CURRENT MONTH (April 2021)

Banking Law 

House of Representatives Passes the SAFE Banking Act  

By James Morrissey, Pilgrim Christakis LLP 

Although 37 states, the District of Columbia, Guam, Puerto Rico and the U.S. Virgin Islands have legalized marijuana to some degree, it remains a Schedule I narcotic under the federal Controlled Substance Act—along with heroin, morphine, and mescaline. To address this yawning gap between state a federal law, on April 19th the House of Representatives passed the Secure and Fair Enforcement Banking Act of 2021  (or “SAFE Banking Act”) with a large bipartisan majority of 321 to 101. The purpose of the SAFE Banking Act is to ensure “access to financial services to cannabis-related legitimate businesses” that operate under state laws and reduce “the amount of cash at such businesses.” To that end, the Act broadly prohibits federal banking regulators from penalizing or discouraging banks and insurers for providing services to cannabis businesses or their suppliers. The SAFE Banking Act also exempts the proceeds of state-sanctioned cannabis businesses from federal anti-money laundering laws and insulates banks, insurers, their officers and employees from liability “pursuant to any Federal law or regulation.”  The SAFE Banking Act is now under consideration by the Senate Committee on Banking, Housing, and Urban Affairs where a similar bill died in 2019 without a vote. 

FDIC Seeks Public Comments to Sign and Advertising Rule 

By Aaron Kouhoupt and Jeremy Rzepka, McGlinchey Stafford, PLLC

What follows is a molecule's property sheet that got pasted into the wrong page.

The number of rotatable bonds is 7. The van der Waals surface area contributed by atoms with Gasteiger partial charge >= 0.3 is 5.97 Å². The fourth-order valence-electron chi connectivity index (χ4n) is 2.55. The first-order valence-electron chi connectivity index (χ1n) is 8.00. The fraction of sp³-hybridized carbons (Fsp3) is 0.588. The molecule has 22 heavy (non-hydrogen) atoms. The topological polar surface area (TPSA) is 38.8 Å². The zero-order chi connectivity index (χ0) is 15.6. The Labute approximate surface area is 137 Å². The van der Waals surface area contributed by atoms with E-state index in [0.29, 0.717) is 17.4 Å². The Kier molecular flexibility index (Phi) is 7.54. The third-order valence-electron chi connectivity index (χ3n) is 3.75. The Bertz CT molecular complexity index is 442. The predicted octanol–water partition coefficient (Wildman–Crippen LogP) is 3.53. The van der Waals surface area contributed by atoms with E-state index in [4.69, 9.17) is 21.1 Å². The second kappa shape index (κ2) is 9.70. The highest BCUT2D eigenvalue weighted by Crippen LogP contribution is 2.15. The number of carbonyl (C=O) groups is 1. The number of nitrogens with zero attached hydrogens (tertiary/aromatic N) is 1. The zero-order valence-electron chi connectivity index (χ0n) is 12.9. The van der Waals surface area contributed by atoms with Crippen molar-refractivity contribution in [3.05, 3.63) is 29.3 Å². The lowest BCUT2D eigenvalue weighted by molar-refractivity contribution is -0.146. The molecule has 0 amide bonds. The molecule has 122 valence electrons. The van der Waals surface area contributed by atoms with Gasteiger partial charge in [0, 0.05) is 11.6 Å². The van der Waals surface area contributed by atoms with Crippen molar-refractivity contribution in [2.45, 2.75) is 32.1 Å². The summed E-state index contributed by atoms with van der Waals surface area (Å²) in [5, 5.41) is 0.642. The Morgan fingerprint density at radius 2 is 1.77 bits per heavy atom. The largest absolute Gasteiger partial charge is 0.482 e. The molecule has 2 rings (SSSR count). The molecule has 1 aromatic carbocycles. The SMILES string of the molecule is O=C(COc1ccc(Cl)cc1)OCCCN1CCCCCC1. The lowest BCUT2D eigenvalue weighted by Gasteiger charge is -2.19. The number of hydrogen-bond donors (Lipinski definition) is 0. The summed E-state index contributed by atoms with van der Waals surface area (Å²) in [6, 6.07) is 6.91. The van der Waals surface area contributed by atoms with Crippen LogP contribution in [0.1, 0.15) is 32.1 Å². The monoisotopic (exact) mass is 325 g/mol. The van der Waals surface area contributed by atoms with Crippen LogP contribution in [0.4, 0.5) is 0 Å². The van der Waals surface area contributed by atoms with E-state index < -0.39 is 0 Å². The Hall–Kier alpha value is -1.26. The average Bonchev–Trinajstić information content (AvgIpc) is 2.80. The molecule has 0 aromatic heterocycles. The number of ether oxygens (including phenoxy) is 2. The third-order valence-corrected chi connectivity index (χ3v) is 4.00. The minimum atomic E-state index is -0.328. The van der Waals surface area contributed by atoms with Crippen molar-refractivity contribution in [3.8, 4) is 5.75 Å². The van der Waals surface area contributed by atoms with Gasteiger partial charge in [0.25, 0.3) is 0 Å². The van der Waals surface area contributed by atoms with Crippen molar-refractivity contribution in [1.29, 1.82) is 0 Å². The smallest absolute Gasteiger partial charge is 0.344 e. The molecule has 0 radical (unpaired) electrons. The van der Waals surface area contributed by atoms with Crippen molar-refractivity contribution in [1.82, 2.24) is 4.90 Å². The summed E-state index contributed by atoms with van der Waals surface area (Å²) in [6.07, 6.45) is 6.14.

The Federal Deposit Insurance Corporation (FDIC) recently published a notice seeking public comments on how to modernize its sign and advertising requirements. The FDIC requires banks to display the FDIC sign where deposits are normally received and to use an official statement when advertising deposit products.  

The sign and advertising requirements are likely to draw significant interest from a variety of parties. Technology has shifted the way customers deposit money and interact with their banks from deposit windows to online and mobile banking, digital wallets, electronically-staffed kiosks, or other tools. Further, consumers are exposed to a more diverse marketplace of deposit products and other cash management solutions because of developments in technology, fintechs, and bank partnership programs. 

The FDIC discusses its concern that, because of these changes, consumers could be confused, or misled, as to the true nature of the entity advertising a deposit product. The FDIC articulated two common scenarios: (1) Advertisements by non-bank entities, who have entered into a legitimate business relationship with FDIC-insured depositories; and (2) Fraudulent advertising by entities that are not FDIC insured and do not have a relationship with an insured entity. While the FDIC wants to protect consumers from fraudulent advertising, the FDIC seems to acknowledge the legitimacy of advertisements that disclose pertinent aspects of the business relationship between a non-bank entity and a depository institution.   

The FDIC asked for comments on 21 questions, which range from technical issues (such as the size or formatting of the FDIC logo) to risks associated with the misrepresentation of advertised parties. The comment period closes on May 24. 

Maryland Commissioner of Financial Regulation Asserts Action against Non-Maryland State Bank for Lending Without State License 

By Latif Zaman, Hudson Cook, LLP 

On January 21, 2021, the Maryland Commissioner of Financial Regulation filed an administrative charge letter against an FDIC-insured, out-of-state, state chartered bank and its non-bank service providers in connection with the bank’s consumer lending platform. Among other allegations, the Commissioner asserted that the bank was required to hold state lending licenses to originate loans to Maryland residents, despite the fact that Maryland law apparently prohibits the Commissioner from licensing banks. The defendants recently removed  the case from the Maryland Office of Administrative Hearings to the U.S. District Court for the District of Maryland.